50 states, 50 Hail Marys: Parish's 'patriotic rosary' intercedes for all Americans
Jul 4, 2019
St. Sebastian parishioners commemorate U.S. bishops' 'Fortnight for Freedom' with prayer for their Church, country
DEARBORN HEIGHTS — “Michigan,” the reader proclaimed.
“Hail Mary, full of grace, the Lord is with thee. Blessed art thou among women, and blessed is the fruit of thy womb, Jesus,” the response came back.
Thanking God for the blessings of freedom — and asking Him to preserve that freedom for future generations — parishioners at St. Sebastian Parish in Dearborn Heights stood in their church, praying a rosary on behalf of their nation.
The July 4 “Patriotic Rosary” involved invoking each state in the union as a Hail Mary was prayed, with 50 Hail Marys for 50 states, and readings from some of America's key founders at the end of each decade.
The service was part of St. Sebastian’s “Fortnight for Freedom” observance, a 14-day celebration sponsored by the United States Conference of Catholic Bishops as a rallying point for Catholics to speak on issues of religious freedom and freedom of conscience.
The commemoration lasts from June 22, the feasts of St. John Fisher and St. Thomas More, to July 4, Independence Day, and also includes the feast of St. John the Baptist on June 24 and the feast of SS. Peter and Paul on June 29.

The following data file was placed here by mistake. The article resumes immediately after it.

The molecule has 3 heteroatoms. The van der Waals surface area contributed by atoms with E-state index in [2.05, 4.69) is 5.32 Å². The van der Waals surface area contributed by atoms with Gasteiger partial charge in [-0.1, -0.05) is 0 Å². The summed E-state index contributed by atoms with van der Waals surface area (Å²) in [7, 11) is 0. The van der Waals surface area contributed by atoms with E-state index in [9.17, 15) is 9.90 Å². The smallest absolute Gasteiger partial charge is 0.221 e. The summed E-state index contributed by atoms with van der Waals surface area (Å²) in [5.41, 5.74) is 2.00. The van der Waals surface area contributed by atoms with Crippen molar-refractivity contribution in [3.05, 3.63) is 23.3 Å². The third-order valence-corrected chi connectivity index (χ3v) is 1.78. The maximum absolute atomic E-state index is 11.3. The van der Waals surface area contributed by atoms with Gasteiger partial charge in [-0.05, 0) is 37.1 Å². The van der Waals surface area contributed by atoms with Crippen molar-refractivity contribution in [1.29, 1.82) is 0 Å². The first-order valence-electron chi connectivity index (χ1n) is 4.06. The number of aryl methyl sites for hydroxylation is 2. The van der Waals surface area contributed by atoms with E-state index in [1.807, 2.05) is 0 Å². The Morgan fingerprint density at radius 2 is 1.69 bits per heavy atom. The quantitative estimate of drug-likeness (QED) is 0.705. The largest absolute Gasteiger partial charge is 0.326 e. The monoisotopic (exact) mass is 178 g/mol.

Parishioners at St. Sebastian are using the two-week period as a time of prayer and thanksgiving for the liberties afforded to all Americans, said Mary Ann Lazich, a St. Sebastian parishioner who organized the rosary.
“July 4 is not only a day for Americans, but as Catholics, we can commemorate the importance of religious freedom,” Lazich said. “There is a different theme every year — this year’s theme is 'Strength in Hope.'”
The “Fortnight for Freedom” was born out of the U.S. bishops' objection in 2011 to elements of the Patient Protection and Affordable Care Act that required employers to provide health insurance coverage for procedures contrary to the faith and force Catholic-run health care intuitions to violate their conscience when providing care to patients.
Lazich said the idea behind the “patriotic rosary” was to help Catholics pray for their fellow citizens.
“When you are praying the rosary and you say the name of the state, you think of your friends and family in that state when you are praying that particular Hail Mary,” Lazich said.
After the “patriotic rosary,” parishioners sang “America the Beautiful,” “The Battle Hymn of the Republic,” and “God Bless America,” accompanied by the chimes of the church bells.
Participants then went back inside the church to pray the Divine Mercy Chaplet to Mary as Our Lady of the Immaculate Conception, patroness of the United States, for the health and protection of the nation and its leaders.
“It's nothing dramatic, but it shows how important it is for us as Catholic to pray for our people and to pray for our nation,” Lazich said. “To be born in this nation is a great gift. And with all that is going on, with all the division and tension we see in our country, people might not realize this.
“But as Catholics, this is what God wants from us. He asked all of us to pray for our country, to be here for our fellow patriots. To pray for the leadership of our country that we may all prosper.”